Partial Design Process These resources engage students in some of the steps in the engineering design process, but do not have them complete the full process. While some of these resources may focus heavily on the brainstorm and design steps, others may emphasize the testing and analysis phases.
Lesson: Boxed In and Wrapped Up
Contributed by: Engineering K-PhD Program, Pratt School of Engineering, Duke University
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Students review how to determine the surface area and volume of a rectangular prism, that all dimensions are equal in cubes so the volume of cubes are the length of any side raised to the third power, or cubed. This prepares them for two associated activities. First, students find the volumes and surface areas of rectangular boxes such as cereal boxes and then figure out how to convert their boxes into a new, cubical boxes having the same volume as the original. As they construct the new, cube-shaped boxes from the original box material, students discover that the cubical box has less surface area than the original, and thus, a cube is a more efficient way to package items. Students consider why consumer goods are generally not packaged in cube-shaped boxes, even though this would require fewer materials and ultimately, less waste. Then, to display their findings, each student designs and constructs a mobile that contains a duplicate of his or her original box, the new cube-shaped box of the same volume, the scraps that are left over from the original box, and pertinent calculations of the volumes and surface areas involved. The activities involved provide valuable experience in problem solving with spatial-visual relationships.
Students learn to think like packaging engineers while considering ways in which consumer goods are boxed. They consider not only the most-efficient designs, but also how those designs will be used by the customers.
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6. Solve real-world and mathematical problems involving area, volume
and surface area of two- and three-dimensional objects composed of
triangles, quadrilaterals, polygons, cubes, and right prisms. (Grade 7)  ...show
2.01 Estimate and measure length, perimeter, area, angles, weight, and mass of two- and three-dimensional figures, using appropriate tools. (Grade 6)  ...show
2.02 Solve problems involving perimeter/circumference and area of plane figures. (Grade 6)  ...show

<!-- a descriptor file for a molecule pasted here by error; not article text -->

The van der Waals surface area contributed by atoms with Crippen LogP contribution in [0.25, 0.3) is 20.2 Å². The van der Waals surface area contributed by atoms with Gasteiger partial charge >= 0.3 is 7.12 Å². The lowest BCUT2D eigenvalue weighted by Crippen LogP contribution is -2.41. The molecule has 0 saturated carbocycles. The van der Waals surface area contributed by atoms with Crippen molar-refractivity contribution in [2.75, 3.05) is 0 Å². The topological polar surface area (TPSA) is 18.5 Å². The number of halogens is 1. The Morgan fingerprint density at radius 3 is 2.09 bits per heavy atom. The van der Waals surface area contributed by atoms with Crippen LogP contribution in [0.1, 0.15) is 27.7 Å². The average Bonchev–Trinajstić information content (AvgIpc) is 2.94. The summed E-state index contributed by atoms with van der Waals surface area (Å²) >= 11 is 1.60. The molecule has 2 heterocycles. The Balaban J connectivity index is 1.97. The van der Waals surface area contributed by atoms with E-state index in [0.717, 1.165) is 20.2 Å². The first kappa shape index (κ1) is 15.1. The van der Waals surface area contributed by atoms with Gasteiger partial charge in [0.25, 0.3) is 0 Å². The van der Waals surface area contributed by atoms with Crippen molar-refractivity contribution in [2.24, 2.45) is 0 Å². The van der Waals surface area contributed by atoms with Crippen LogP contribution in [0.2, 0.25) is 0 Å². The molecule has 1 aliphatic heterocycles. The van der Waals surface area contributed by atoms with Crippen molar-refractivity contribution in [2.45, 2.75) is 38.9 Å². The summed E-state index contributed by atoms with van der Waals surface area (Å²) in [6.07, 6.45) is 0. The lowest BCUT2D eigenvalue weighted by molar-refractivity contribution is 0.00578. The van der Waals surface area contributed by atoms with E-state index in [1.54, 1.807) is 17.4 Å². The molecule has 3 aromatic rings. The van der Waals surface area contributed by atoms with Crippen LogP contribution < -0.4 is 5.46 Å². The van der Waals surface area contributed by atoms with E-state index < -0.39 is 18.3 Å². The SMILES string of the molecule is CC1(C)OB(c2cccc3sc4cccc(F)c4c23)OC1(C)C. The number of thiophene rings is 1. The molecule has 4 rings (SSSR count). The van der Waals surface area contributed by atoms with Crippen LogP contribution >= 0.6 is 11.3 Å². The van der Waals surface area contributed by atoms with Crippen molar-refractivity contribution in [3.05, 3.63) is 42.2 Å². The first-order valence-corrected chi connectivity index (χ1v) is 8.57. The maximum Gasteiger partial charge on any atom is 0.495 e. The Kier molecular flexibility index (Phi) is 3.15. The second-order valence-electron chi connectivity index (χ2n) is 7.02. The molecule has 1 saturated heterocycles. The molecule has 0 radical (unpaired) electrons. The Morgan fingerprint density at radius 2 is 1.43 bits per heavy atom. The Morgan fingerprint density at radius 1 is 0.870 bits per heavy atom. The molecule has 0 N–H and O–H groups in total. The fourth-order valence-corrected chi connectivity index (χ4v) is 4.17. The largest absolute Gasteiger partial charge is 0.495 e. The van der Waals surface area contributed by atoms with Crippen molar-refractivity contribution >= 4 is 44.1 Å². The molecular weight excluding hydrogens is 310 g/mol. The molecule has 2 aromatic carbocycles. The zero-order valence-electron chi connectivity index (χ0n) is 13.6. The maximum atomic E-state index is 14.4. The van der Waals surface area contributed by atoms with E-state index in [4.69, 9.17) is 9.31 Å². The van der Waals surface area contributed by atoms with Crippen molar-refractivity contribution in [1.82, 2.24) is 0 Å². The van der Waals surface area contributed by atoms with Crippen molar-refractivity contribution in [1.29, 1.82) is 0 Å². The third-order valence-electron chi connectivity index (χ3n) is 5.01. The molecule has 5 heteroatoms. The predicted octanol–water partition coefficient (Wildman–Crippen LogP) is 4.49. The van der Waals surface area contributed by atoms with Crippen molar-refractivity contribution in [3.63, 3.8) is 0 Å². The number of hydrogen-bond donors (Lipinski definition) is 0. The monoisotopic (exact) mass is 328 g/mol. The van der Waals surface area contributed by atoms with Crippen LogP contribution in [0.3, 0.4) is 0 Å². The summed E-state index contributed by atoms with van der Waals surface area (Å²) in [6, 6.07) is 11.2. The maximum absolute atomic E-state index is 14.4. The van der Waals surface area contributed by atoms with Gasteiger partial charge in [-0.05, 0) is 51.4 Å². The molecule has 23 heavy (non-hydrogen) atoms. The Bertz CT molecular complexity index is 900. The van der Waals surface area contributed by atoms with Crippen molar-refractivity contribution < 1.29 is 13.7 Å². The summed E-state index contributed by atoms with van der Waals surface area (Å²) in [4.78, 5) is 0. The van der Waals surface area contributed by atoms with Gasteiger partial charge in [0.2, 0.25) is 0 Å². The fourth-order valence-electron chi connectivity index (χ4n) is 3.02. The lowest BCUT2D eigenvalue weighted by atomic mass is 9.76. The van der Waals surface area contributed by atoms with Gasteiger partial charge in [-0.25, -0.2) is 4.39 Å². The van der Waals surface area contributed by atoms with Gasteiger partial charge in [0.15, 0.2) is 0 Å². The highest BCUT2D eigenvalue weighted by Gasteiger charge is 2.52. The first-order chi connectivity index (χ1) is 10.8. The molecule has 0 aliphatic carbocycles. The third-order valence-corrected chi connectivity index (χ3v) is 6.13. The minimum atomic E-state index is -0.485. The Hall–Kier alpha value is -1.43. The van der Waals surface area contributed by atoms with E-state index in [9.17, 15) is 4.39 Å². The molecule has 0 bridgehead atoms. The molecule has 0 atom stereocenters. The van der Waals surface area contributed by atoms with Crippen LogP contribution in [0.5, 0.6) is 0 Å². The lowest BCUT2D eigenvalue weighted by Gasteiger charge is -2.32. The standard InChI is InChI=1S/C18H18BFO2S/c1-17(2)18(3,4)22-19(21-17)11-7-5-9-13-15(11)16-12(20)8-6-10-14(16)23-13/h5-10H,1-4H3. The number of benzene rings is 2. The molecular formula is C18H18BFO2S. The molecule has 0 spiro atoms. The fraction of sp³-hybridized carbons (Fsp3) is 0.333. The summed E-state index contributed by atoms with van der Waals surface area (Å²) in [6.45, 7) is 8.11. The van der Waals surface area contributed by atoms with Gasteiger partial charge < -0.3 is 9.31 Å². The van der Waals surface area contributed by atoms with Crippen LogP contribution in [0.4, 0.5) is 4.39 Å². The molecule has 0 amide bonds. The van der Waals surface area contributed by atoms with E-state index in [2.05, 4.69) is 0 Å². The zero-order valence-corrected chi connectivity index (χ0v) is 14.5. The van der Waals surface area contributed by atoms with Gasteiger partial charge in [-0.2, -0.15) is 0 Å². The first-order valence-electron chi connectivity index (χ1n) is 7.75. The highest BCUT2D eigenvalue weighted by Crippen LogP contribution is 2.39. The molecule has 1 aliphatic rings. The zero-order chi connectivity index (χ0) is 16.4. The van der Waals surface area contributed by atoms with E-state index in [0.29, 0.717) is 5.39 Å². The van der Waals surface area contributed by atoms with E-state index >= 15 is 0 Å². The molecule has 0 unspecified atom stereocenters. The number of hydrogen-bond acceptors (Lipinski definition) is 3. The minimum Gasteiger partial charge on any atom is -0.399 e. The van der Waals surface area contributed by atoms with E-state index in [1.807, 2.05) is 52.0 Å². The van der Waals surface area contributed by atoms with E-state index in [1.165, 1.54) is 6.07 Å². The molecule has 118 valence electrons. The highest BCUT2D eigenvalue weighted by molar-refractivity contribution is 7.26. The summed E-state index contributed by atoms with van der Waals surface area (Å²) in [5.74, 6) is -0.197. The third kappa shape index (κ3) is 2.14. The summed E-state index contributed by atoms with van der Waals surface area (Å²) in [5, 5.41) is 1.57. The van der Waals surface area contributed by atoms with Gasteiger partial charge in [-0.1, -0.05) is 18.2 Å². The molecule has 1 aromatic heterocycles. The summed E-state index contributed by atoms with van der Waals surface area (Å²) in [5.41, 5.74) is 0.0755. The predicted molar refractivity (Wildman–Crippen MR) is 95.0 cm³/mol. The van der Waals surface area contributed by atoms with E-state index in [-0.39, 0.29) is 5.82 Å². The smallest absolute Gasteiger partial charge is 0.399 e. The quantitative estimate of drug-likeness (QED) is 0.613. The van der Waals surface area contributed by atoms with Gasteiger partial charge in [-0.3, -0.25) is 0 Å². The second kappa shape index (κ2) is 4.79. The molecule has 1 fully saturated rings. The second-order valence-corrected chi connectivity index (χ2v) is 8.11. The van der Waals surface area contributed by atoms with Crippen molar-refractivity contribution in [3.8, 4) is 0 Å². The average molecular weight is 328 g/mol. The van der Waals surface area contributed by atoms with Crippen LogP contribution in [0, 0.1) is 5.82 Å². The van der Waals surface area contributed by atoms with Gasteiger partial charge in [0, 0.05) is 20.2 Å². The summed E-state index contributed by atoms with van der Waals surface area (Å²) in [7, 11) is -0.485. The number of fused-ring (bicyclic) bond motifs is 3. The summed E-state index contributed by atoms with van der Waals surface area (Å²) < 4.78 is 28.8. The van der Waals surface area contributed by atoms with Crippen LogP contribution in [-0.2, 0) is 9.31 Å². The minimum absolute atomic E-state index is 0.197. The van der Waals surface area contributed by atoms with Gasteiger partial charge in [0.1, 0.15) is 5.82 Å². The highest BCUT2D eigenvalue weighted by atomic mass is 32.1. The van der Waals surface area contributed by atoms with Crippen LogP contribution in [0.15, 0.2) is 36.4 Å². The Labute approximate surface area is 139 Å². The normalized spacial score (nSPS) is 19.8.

b. Build from various views. (Grade 7)  ...show
Students should know how to determine the surface area and volume of a rectangular prism.
After completing this lesson, students should be able to:
Determine the dimensions of a cube when given its volume.
Assert that a cube has less surface area than a rectangular prism of the same volume, and then prove this assertion with examples.
(About two weeks before conducting this lesson, ask students to each bring in from home two identical boxes to use in an upcoming activity. Have them take home a Letter for Parents, which explains the kinds of boxes needed. Students will be curious to know what they are going to do with the boxes, and you can help maintain this curiosity by merely answering with something vague such as, "They're for a geometry activity.")
(Present the following content to verify that students know how to determine the surface area and volume of a rectangular prism. They should also have a clear understanding of cubes: in a cube, all the dimensions are equal, so the volume of a cube is the length of any side raised to the third power, or cubed.)
(Introduce the activity.) Today, you are going to take one of your two, identical boxes, and cut it up and tapeit back together to make a cube-shaped box that has the same volume as the original, rectangular box. In order to create a cube-shaped box from a rectangular box, you will have to work backwards. For a cube of known volume, you need to be able to figure out how to find its dimensions. If the volume of a cube is equal to its length cubed, the length of any side of a cube is equal to the cube root of its volume. (Work through some simple examples to help illustrate this.) For example, what would the dimensions be for a box with a volume of 8 cubic cm, or for a box with a volume of 27 cubic inches?